24 November 2012

The Catbird Seat

If you have only one meal in Nashville, The Catbird Seat should probably be it. Chefs Josh Habinger and Erik Anderson have worked at practically every heralded restaurant around the globe. Habinger spent time working under Heston Blumenthal at The Fat Duck, Tom Colicchio at Craft New York City and Grant Achatz at Alinea. Anderson spent time under Thomas Keller at The French Laundry and Rene Redzepi at Noma. The beverage director/front-of-house manager Jane Lopes also has a resume that includes a stint at The Violet Hour. The pedigree shows in the performance here.

The restaurant is located next to the stylish Patterson House. This cocktail bar is run by the same company as The Catbird Seat. The house-made ice and bitters are ingredients in cocktails that like the Roman god Janus look to the past while also seeing the future.

The Catbird Seat is a small restaurant. Seating surrounds the kitchen area, allowing diners to watch the chefs prepare each dish. Dinner was a 10 course degustation with a few extra amuse-bouche thrown in for good measure. The kitchen can accommodate any dietary restrictions with advance notice.

 Vegetarian courses tend to mirror the standard chef's menu. There are two levels of beverage pairings, and bottles of wine may also be ordered.

The amuse-bouche was a savory cheese cookie that looked like an Oreo. It was similar to a classic dish that Grant Achatz made at Trio in Evanston. Achatz's savory parmesan ice cream sandwich looked and tasted like this teaser at The Catbird Seat. The conclusion of the meal was a sweet version of an identical cookie.

The first course was a trio, with a smoked root vegetable and cheese bite, a shiitake Cracker Jack corn, and a seasoned radish flavored to taste like the Nashville classic Hot Chicken. The Cracker Jack and "Hot Chicken" exploded with flavor. It was paired with a dry Riesling by Stock and Stein.

The second course was made with grated burnt bread, an off-the-wall ingredient that worked way better than it should have. There was also a fennel blossom salad with ramp capers, juniper, quince, lychee and almond that had a bright, clean citrus essence. It was served with Delheim Gewurztraminer from Stellenbosch, South Africa dosed with a mint tincture.

The kimchi was  cabbage, avocado, kiwi, watermelon rind and shaved coconut. The greens atop the slaw added an earthy layer to the dish. The slightly sweeter Airfield Estates Riesling was a bracing palate cleanser.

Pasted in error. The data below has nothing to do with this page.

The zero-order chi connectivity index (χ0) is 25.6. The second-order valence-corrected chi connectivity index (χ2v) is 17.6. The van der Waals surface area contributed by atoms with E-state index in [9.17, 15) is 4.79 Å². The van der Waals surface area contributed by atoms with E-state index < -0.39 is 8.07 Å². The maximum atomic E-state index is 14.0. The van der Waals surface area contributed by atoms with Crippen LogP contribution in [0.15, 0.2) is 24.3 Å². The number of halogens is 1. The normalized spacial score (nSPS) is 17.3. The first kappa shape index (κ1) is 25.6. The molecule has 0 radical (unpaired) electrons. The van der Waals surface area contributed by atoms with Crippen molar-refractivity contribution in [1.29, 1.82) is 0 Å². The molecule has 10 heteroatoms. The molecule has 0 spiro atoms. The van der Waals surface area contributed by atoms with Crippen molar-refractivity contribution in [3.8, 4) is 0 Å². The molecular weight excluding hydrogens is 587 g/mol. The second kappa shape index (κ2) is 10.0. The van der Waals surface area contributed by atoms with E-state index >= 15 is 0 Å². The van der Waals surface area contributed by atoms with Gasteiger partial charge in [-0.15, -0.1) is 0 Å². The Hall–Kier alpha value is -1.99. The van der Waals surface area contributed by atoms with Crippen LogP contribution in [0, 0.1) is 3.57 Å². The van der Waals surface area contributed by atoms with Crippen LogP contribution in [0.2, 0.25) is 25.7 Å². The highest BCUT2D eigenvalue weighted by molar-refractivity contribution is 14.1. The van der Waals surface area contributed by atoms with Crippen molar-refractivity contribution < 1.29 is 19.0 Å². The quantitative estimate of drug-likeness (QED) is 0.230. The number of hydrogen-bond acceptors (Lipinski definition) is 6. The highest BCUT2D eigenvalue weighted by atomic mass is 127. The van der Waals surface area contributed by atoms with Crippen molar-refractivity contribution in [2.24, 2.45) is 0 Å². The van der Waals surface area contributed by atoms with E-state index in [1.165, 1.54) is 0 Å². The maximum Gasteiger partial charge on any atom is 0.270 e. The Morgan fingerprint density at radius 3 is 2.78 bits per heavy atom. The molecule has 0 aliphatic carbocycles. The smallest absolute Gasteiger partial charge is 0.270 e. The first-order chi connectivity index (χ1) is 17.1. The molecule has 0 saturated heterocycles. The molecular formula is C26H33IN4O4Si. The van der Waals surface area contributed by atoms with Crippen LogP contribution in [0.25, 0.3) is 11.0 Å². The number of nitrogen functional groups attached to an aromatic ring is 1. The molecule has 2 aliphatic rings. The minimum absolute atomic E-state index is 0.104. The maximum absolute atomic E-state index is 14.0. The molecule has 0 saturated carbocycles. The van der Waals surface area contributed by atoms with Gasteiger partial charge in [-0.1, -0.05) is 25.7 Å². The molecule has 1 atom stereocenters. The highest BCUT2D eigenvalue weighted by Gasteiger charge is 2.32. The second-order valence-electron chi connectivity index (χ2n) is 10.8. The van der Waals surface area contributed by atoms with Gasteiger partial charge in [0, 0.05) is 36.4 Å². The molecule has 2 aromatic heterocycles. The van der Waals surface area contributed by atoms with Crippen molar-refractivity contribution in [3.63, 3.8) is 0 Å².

The plating on the grilled vegetable course was spectacular with perfect cross hatches on the squash. The layers of peas and cheese bring understated vegetal touches to the dish, and the Depeuble Beaujolais brought in subtle tobacco notes.

The dish that was the vegetarian equivalent of the beef course featured house-made seitan with a perfect texture. It had cleaner taste than packaged wheat protein. The Portuguese red wine added nuance to the mushroom flavors of the dish.

The cheese course was Jasper Hill Harbison cheese, an oozing cow milk cheese with hints of flowers and pine. Dried hibiscus, blueberry and gingersnaps bring different flavors to a luxurious cheese, as did the Tripel Karmeliet, a Belgian abbey ale.

Dessert was split into three courses. The first was a peach sorbet with walnut ice cream, Fernet Branca gel, walnut pudding and a cardamom crisp. While many of the elements worked well on their own, the Fernet Branca is such an overpowering flavor that it obliterated the taste of anything else.

The maple custard was served in a cracked egg with a crisped candied carrot and a sprig of thyme. It was rich and luxurious. It was served with a Sawa Sawa sparkling sake that was off dry with a faint vanilla base. The bubbly sake complemented the dish while also clearing the palate. 

 The final course was a playful take on pineapple upside down cake. The vanilla cake was topped with pineapple gel, smoked oak ice cream, cherry peanut crisps and a bourbon gel ball. Different pairings of ingredients yielded entirely different experiences with a surprise around each corner. 

Reservations at The Catbird Seat are a little tricky, but it becomes easier if you keep a few tips in mind. Reservations open 30 days in advance on the website at midnight Central Time. Reservations disappear quickly, although last minute cancellations sometimes allow diners to procure last-minute seats. Check Twitter or email directly for details.     

The Catbird Seat on Urbanspoon

No comments: